By Jim Schutze
By Rachel Watts
By Lauren Drewes Daniels
By Anna Merlan
By Lee Escobedo
By Eric Nicholson
Nocturne begins and ends with death and speaks of little else in between. Don't let that put you off. The play by Adam Rapp, now running at Second Thought Theatre, announces its mordant theme in the first line uttered by the only character who speaks for nearly two hours. He is "The Son," played by Dallas actor Drew Wall. "Fifteen years ago I killed my sister," he says. He says it again and then rattles off some of the synonyms for "kill."
We don't find out right away how this young man ended the life of his sister, who was 9 when she died. He was 17 when the event happened but he is 32 in the play, looking back at how he got from that point to this. As a teenager he'd been a budding concert pianist. That ended with his little sister's death. He moved away from Illinois and his fractured family, got a tiny apartment in New York City, wrote a novel called Nocturne that sold 2,000 copies. Stayed distant from his mother and father for 15 years.
The monologue The Son delivers in torrents of Rapp's florid, poetic text seems to be a breaking point. He must say it all to us, right now, before the rest of his life can begin. By the time he's finished, we're pulling for him, wanting him to keep living and to find some kind of happiness. We've watched a man bare the depths of his soul. Watched an actor hold an audience rapt in as searing a performance as any to grace a Dallas stage in years.
First done 14 years ago at the American Repertory Theater in Cambridge, Massachusetts, then off-Broadway in 2001, Nocturne is a tough piece. It is unrelentingly sad, though there are some light moments thanks to Drew Wall's ability to find them. And its complicated one-man narrative by a character whose life has been stifled by more than one family tragedy requires everything from an actor, including the power to lead the audience willingly into the slough of despond and out again. No prob for Wall, who is vividly, insistently present for every moment. We'd follow him anywhere.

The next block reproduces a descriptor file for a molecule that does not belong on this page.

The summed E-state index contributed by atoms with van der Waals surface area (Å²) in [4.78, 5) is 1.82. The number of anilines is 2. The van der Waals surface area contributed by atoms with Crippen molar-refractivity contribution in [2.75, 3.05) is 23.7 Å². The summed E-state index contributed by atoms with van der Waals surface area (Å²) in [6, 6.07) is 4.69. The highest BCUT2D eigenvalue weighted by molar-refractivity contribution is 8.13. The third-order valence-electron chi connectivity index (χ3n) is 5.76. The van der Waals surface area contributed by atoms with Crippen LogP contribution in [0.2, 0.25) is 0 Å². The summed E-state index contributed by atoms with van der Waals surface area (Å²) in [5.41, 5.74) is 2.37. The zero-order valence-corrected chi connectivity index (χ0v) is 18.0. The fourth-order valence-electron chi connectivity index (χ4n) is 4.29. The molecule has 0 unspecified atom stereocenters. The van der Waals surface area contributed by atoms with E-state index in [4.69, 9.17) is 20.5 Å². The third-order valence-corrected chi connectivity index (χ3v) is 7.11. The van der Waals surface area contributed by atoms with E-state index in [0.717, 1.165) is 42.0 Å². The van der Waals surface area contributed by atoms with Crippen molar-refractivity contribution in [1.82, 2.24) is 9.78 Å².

Often cast in Buscemi-like roles as goofballs and sidekicks, Wall shows a new maturity in his acting. He uses every muscle in his body for the role of The Son, bouncing off walls, splaying himself on the floor. Vocally he toys with the pitch and rhythm of Rapp's odd, arresting word pictures and metaphors (there must be hundreds in the script), like notes of jazz. Rapp's percussive dialogue suits Wall's style in lines like "the crows have formed a kind of wavering anvil" and how his character's mother wore "makeup so severe it looked like it was applied at knifepoint."
Miranda Parham directs and designs the set in her first work with Second Thought, the small company that does three or four shows a year in the intimate Bryant Hall black box next to Kalita Humphreys Theater. She's kept the staging spare, moving the audience close to the action. She's also added the presence of young Tara Magill, flitting in and out like a ghostly butterfly as a reminder of the lost life. Tara's mother Shawn Magill wrote original music and did sound effects design, both just right.
Death looms large over this play. Drew Wall's superb acting turns Nocturne into a triumphant requiem.